“Just What I Needed” is probably as typical of their sound as anything else. I love what Billboard said about this tune: “Yes, The Cars wrote countless Perfect Pop Songs. But there’s Perfect Pop Songs, and there’s pop songs that deserve a Nobel prize. ‘Just What I Needed’ undoubtedly falls under the latter camp:

For its stupefyingly simple and brilliant stop-start intro, for its addictive post-verse synth whine, for its full-release chorus rush, for its first two lines summing up toxic romance better than any entire song has in the 40 years since (“I don’t mind you coming here, and wasting all my time/ ‘Coz when you’re standing oh so near, I kinda lose my mind.”)

Spotify link

When I think New Wave, I automatically think Talking Heads. I’ve written about this band perhaps too often. Have I? I’m not sure. Maybe not often enough.

At the suggestion of my music-loving chiropractor the esteemed Dr. Jean-Marc, I read – or listened to – the Audible version  of drummer Chris Franz’ autobiography. It’s a great look at how the band came to be. And let’s just say that David Byrne is perhaps not his favorite person of all time and leave it at that. Let’s just enjoy the incredibly fucked-up but great, “Psycho Killer” just in time for Halloween.

Ce que j’ai fait, ce soir-là
Ce qu’elle a dit, ce soir-là
Réalisant mon espoir
Je me lance, vers la gloire

Spotify link

Devo’s biography will tell you that they originally came from Akron, Ohio. But to these eyes (and ears), they are unquestionably from the planet Weird, just west of planet Zappa. (Chrissie Hynde – another Akronite – played in a band with Mark Mothersbaugh at Kent State in the early pre-Pretender days.)

“The name DEVO comes from the concept of de-evolution and the band’s related idea that instead of continuing to evolved, mankind had begun to regress as evidenced by the dysfunction and herd mentality of American society. (Clearly, they were onto something – ME)

I ask you, has there ever been a more motivational, inspirational song than Whip It? Of course there hasn’t

Now whip it
Into shape
Shape it up
Get straight
Go forward
Move ahead
Try to detect it
It’s not too late
To whip it
Whip it good!

Spotify link

15 thoughts on “I’m Tense and Nervous and I Can’t Relax – A Six-Pack of New Wave

  1. Good playlist – I don’t really know Devo for some reason, but all the rest are great.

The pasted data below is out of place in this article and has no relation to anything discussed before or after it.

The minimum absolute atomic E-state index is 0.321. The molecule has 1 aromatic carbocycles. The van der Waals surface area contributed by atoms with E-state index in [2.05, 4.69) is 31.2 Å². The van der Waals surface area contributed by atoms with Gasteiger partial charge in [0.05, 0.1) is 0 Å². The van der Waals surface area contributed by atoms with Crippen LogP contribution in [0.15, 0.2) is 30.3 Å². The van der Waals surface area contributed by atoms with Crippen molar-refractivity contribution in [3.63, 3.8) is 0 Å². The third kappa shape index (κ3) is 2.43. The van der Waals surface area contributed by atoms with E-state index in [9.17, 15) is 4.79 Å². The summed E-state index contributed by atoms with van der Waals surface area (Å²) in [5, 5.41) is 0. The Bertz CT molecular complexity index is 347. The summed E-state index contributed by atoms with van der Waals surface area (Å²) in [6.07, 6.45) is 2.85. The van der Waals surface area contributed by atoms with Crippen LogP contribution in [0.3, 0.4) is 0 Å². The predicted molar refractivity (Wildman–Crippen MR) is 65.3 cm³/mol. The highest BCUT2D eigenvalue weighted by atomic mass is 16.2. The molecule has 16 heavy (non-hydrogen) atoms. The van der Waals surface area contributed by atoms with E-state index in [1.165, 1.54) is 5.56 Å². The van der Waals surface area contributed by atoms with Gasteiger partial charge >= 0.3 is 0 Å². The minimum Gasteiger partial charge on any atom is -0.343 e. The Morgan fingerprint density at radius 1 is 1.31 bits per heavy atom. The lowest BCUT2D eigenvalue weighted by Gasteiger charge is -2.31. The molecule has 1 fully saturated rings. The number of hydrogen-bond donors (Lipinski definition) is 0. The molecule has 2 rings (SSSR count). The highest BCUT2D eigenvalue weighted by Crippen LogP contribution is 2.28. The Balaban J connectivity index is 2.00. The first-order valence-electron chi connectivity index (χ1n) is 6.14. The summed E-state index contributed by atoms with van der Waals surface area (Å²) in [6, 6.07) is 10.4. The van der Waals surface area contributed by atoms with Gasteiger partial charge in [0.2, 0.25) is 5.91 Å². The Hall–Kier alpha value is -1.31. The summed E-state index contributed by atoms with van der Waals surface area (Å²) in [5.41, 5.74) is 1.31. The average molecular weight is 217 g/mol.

For some reason, all the good rock went underground during the 1980s in the US. Bands like The Meat Puppets, The Replacements, Husker Du, The Minutemen, and the Pixies were natural successors to new wave but had to eke out an existence travelling round in old vans. While in the UK, new wave derived bands like The Smiths and New Order were in the mainstream.


    1. Don’t know Devo? Wow. They were big in that era. Very popular. Couldn’t turn the radio on without hearing ‘Whip It’ or their cover of ‘Satisfaction.’ Plus MTV.

      Yes, those are all good, viable bands you called out. Seemed to be less of a blast of bands that happened all at once like punk or New Wave. Although you could probably put Smiths, Joy Division, Cure and New Order in some sort of collective bag.

      Liked by 1 person

      1. I’ve heard about Devi, just never found an album for cheap or heard them on the radio.

        I guess REM got big eventually, but not until late in the 1980s. Hair metal dominated mainstream rock in the US, the UK was much cooler.


        1. U2 idolised Joy Division in their early years – they got a bit grander once they got Eno on board. And R.E.M. basically eschewed guitar solos and their early stuff like Murmur is pretty austere – even if it’s a little jangly for straight out new wave.


        2. A lot of my favourite REM stuff is concentrated on their first four albums. They had some great moments after that but the early phase was their most consistent IMO.


  2. Nice list, Jim. It’s funny, if you had asked me, I wouldn’t have associated The Police and Elvis Costello with New Wave. Talking Heads, Blondie and The Cars, one the other hand, would have been a yes.

    I guess New Wave was such a broad genre spanning multiple other genres. In any case, at the end of the day, what really matters is that you like it, not what you call it.


    1. Actually the Police and EC are some of my first thoughts on New Wave. It’s the first thing in Wikipedia on both of them. They were exactly in that era and they fit what I think of as that genre – the energy of punk with much better musicianship.

      Liked by 1 person

    1. Me too. This is just great stuff. I could do Part Two of this at some point. As I mentioned in the piece, I look back fondly to this era. Not only was I young, but there was great music in the air. Boston was one of the music hotspots. It still has a thriving college population. But that scene is gone baby gone.

      Liked by 1 person

      1. Yes it was a fertile time for some very good music. There were a couple guys in my city who had a cable music show and they would play this stuff with clips and videos etc. It was a great source for music. Plus a radio station had a late night program with a cool DJ that also played all this stuff and more . CB was a happy guy.